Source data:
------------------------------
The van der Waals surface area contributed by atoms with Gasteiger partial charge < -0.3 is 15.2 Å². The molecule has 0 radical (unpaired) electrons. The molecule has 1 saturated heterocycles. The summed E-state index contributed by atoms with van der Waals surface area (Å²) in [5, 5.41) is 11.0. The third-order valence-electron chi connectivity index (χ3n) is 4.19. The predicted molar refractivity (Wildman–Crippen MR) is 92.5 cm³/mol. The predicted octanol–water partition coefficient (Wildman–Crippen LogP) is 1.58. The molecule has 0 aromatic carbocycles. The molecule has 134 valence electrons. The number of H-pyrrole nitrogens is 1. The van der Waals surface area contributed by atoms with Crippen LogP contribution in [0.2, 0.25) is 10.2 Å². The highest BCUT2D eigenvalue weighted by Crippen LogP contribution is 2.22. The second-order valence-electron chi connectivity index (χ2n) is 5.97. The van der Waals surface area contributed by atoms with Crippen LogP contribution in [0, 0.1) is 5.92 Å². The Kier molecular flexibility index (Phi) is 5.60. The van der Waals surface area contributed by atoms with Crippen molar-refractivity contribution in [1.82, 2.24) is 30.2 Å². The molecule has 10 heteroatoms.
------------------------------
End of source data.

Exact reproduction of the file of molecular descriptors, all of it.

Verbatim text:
The van der Waals surface area contributed by atoms with Gasteiger partial charge < -0.3 is 15.2 Å². The molecule has 0 radical (unpaired) electrons. The molecule has 1 saturated heterocycles. The summed E-state index contributed by atoms with van der Waals surface area (Å²) in [5, 5.41) is 11.0. The third-order valence-electron chi connectivity index (χ3n) is 4.19. The predicted molar refractivity (Wildman–Crippen MR) is 92.5 cm³/mol. The predicted octanol–water partition coefficient (Wildman–Crippen LogP) is 1.58. The molecule has 0 aromatic carbocycles. The molecule has 134 valence electrons. The number of H-pyrrole nitrogens is 1. The van der Waals surface area contributed by atoms with Crippen LogP contribution in [0.2, 0.25) is 10.2 Å². The highest BCUT2D eigenvalue weighted by Crippen LogP contribution is 2.22. The second-order valence-electron chi connectivity index (χ2n) is 5.97. The van der Waals surface area contributed by atoms with Crippen LogP contribution in [0, 0.1) is 5.92 Å². The Kier molecular flexibility index (Phi) is 5.60. The van der Waals surface area contributed by atoms with Crippen molar-refractivity contribution in [1.82, 2.24) is 30.2 Å². The molecule has 10 heteroatoms.